ACT1.51.9

    Age Profile

    Age Profile (% Share)

    Source: Based on ABS Census 2016, Customised Report. Age profile of workers in this job compared to the all jobs average.
    Age BracketWelfare Support WorkersAll Jobs AverageAll Jobs Average
    15-190.5-5.05.0
    20-246.0-9.39.3
    25-3423.9-22.922.9
    35-4424.1-22.022.0
    45-5424.6-21.621.6
    55-5910.8-9.09.0
    60-646.9-6.06.0
    65 and Over3.2-4.24.2

    Education Level

    Highest Level of Education (% Share)

    Source: ABS Census 2016, Customised Report. Highest qualification completed by workers in this job (in any field of study). Qualifications needed by new workers might be different from the qualifications of workers already in the job.
    Type of QualificationWelfare Support WorkersAll Jobs AverageAll Jobs Average
    Post Graduate/Graduate Diploma or Graduate Certificate11.2-10.110.1
    Bachelor degree26.8-21.821.8
    Advanced Diploma/Diploma26.0-11.611.6
    Certificate III/IV20.2-21.121.1
    Year 128.7-18.118.1
    Year 112.2-4.84.8
    Year 10 and below5.0-12.512.5

    You usually need a formal qualification in society and culture, behavioural science, human welfare, community service, or another related field to work as a Welfare Support Worker. VET (Vocational Education and Training) and university are both common study pathways for Welfare Support Workers.

    Membership with the Australian Community Workers Association may be useful.

    Checks, licences and tickets

    You may need:

    • national police check
    • working with children check
    • first aid certificate

    Thinking about study or training?

    Before starting a course, check it will provide you with the skills and qualifications you need.

    • Search and compare thousands of higher education courses, and their entry requirements from different institutions across Australia at Course Seeker website.
    • Compare undergraduate and postgraduate student experiences and outcomes on the QILT website.
    • Compare Vocational Education and Training (VET) courses, providers and student outcomes on the My Skills website.
    • You might be interested in Community Services VET training pathways on the AAPathways website.

    Or check out related courses on Job Outlook.

    Useful links and resources


    The course listings on this page are provided by Good Education Group.

    Employers look for Welfare Support Workers who are caring, compassionate and empathetic, and can communicate well with others.

    Filter Skills & Knowledge

    Knowledge

    These are important topics, subjects or knowledge areas.

    1. Psychology

      74% Skill level

      Human behaviour; differences in ability, personality, and interests; learning and motivation; research methods; assessing and treating disorders.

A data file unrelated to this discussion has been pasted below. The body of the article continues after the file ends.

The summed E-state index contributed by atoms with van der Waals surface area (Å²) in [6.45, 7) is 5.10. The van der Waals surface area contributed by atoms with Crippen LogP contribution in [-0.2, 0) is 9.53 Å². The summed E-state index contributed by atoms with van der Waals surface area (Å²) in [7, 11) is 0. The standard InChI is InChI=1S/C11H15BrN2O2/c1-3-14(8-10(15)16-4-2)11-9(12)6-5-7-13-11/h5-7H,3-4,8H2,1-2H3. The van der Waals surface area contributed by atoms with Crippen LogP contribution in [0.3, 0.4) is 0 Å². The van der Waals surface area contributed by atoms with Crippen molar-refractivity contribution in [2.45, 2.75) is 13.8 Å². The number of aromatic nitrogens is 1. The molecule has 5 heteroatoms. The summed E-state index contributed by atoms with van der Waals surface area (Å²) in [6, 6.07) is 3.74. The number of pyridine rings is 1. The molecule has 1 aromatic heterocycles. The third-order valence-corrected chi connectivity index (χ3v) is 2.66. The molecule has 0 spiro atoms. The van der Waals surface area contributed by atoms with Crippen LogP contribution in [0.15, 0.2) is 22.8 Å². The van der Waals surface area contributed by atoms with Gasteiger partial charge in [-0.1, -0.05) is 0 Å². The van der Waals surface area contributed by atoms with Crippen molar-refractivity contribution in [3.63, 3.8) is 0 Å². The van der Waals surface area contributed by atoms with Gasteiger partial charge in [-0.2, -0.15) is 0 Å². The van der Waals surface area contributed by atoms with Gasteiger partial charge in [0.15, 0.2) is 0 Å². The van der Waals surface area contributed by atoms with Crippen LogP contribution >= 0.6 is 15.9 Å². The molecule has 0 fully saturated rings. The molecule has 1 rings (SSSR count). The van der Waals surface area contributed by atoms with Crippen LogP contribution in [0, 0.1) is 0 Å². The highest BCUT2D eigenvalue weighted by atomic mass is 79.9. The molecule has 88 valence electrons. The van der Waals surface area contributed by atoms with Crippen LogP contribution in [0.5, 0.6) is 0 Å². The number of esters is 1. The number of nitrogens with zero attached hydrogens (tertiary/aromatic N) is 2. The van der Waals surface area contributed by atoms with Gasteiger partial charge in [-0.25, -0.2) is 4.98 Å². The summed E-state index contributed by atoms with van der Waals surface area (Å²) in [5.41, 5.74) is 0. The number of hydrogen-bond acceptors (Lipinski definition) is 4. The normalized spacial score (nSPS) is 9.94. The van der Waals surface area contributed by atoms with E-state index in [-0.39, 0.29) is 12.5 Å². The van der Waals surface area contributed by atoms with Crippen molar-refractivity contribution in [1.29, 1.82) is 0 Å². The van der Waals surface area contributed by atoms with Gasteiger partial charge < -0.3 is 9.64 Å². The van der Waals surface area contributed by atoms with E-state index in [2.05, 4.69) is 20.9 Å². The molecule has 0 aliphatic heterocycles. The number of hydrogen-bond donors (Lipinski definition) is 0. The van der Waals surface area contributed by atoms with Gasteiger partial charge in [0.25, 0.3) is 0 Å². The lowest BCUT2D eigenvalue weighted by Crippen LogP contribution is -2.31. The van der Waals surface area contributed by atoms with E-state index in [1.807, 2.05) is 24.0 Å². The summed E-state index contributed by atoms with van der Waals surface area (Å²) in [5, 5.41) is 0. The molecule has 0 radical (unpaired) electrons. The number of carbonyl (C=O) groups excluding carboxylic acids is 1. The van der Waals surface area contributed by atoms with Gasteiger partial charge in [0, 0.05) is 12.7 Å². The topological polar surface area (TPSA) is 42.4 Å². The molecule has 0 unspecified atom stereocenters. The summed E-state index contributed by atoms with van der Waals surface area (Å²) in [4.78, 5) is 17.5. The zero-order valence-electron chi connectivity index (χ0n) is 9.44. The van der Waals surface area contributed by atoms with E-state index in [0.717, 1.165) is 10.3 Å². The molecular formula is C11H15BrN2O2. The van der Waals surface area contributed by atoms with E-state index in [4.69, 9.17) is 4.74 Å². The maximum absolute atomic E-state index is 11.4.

2. Customer and Personal Service

      71% Skill level

      Understanding customer needs, providing good quality service, and measuring customer satisfaction.

    3. Therapy and Counseling

      70% Skill level

      Diagnosis, treatment, and rehabilitation of physical and mental dysfunctions, and career counselling and guidance.

    4. Clerical

      59% Skill level

      Word processing, managing files and records, stenography and transcription, designing forms, and other office work.

    5. Sociology and Anthropology

      55% Skill level

      Group behaviour and dynamics, societal trends and influences, human migrations, ethnicity, cultures and their history and origins.

    Occupational Information Network
    O*NET is a trademark of the U.S. Department of Labor, Employment and Training Administration.
    The skills and importance ratings on this page are derived from the US Department of Labor O*NET Database Version 21.2, 21-1093.00 - Social and Human Service Assistants.

    Learn about the daily activities, and physical and social demands faced by workers. Explore the values and work styles that workers rate as most important.

    Filter Work Environment

    Demands

    The physical and social demands workers face most often are shown below.

    1. Contact With Others

      99% Important

      How much do you have contact with people (face-to-face, by telephone, or any other way)?

    2. Telephone

      98% Important

      How often do you talk on the telephone?

    3. Face-to-Face Discussions

      97% Important

      How often do you talk with people face-to-face?

    4. Electronic Mail

      91% Important

      How often do you use electronic mail?

    5. Indoors, Heat Controlled

      87% Important

      How often do you work indoors with access to heating or cooling?

    Occupational Information Network
    O*NET is a trademark of the U.S. Department of Labor, Employment and Training Administration.
    The skills and importance ratings on this page are derived from the US Department of Labor O*NET Database Version 21.2, 21-1093.00 - Social and Human Service Assistants.